The advantage of on-line discussion groups is that they offer a format through which students can interact with a subject, with their fellow students, and with their teachers outside of the classroom. One possibility they provide, of course, is distance learning. Using on-line discussion groups, you can hold class even when you cannot meet with your students in a regular classroom setting. More often, however, instructors use such groups as supplements to regularly held class meetings. On-line discussions allow students to continue discussions that you might not have time to address in class, and, in doing so, they also allow students to interact with members of the class in a way that is not constrained by the fifty-minute class period.
The biggest pitfall that some of these tools create is the time committment required of the instructor. If you're expanding discussion outside of class, expect the volume of discussion to increase. If you assign to students to write pages upon pages of discussion forum replies, they'll expect you at least to read, if not respond, to them all. Adjust your expectations and your lesson plans accordingly, though, and you can have great successes with any of these tools.
Chat rooms allow people separated by geographical location to converse with one another electronically in something approximating real time. In other words, it's a format similar to e-mail, except that all users open the same program, view the same screen, and interact in a way that is almost the speed of a real conversation, depending on speed of the users' typing and Internet connection.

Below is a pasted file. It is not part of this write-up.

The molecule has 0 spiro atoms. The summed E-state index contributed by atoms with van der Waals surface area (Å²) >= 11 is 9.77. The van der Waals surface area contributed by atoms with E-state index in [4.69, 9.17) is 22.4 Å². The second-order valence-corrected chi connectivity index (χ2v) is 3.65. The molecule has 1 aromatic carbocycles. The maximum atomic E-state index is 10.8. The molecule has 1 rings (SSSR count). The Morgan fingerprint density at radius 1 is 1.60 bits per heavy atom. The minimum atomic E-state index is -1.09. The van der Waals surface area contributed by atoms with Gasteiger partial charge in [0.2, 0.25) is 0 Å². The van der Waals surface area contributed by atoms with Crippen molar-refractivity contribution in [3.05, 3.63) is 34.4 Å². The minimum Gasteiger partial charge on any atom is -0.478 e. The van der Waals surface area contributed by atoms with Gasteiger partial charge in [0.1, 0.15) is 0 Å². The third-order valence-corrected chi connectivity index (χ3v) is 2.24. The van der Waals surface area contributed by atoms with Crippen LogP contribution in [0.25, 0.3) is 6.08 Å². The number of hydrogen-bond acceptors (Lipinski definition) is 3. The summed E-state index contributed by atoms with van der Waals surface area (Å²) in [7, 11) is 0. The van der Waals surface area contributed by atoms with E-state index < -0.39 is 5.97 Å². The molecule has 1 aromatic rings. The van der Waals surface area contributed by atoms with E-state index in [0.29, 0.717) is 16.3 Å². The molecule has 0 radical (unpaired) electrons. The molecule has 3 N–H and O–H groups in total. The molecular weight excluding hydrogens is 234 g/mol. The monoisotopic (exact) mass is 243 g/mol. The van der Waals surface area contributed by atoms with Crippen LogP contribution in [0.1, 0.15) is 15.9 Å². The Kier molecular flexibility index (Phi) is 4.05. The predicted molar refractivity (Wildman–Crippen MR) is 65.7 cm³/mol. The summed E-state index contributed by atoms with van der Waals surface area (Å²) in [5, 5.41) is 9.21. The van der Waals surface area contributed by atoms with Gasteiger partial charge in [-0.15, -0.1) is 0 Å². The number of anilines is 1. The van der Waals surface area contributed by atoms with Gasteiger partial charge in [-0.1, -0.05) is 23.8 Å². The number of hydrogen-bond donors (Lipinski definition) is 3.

Why should you use a chat room when you could simply have a face-to-face conversation in the classroom? That question is certainly important to consider. If you're using a chat room as a simple replacement for face-to-face conversation, you and your students will probably be disappointed by the shortcomings of chat rooms. However, it is possible to come up with a rationale for using a chat room's special features that make it a special kind of particularly rewarding conversation. Some possibilities include the following: creating a space in which students can pick pseudonyms to make anonymous comments or to act out the part of certain literary characters; helping students by offering them a chance to have a conversation for which a printed transcript would be available; or allowing students to interact in a real-time setting with the instructor and with each other at a designated time outside of class.
Note to Instructors: Please take care to evaluate the capabilities of the software you use. Chat rooms work best with a small number of people. More than seven people in a chat is probably too many, so consider your software carefully before you create a class-wide chat.
Free Yahoo! Chat
AOL Instant Messenger
Sample Lesson Plan: Canterbury Pilgrims' Chat Room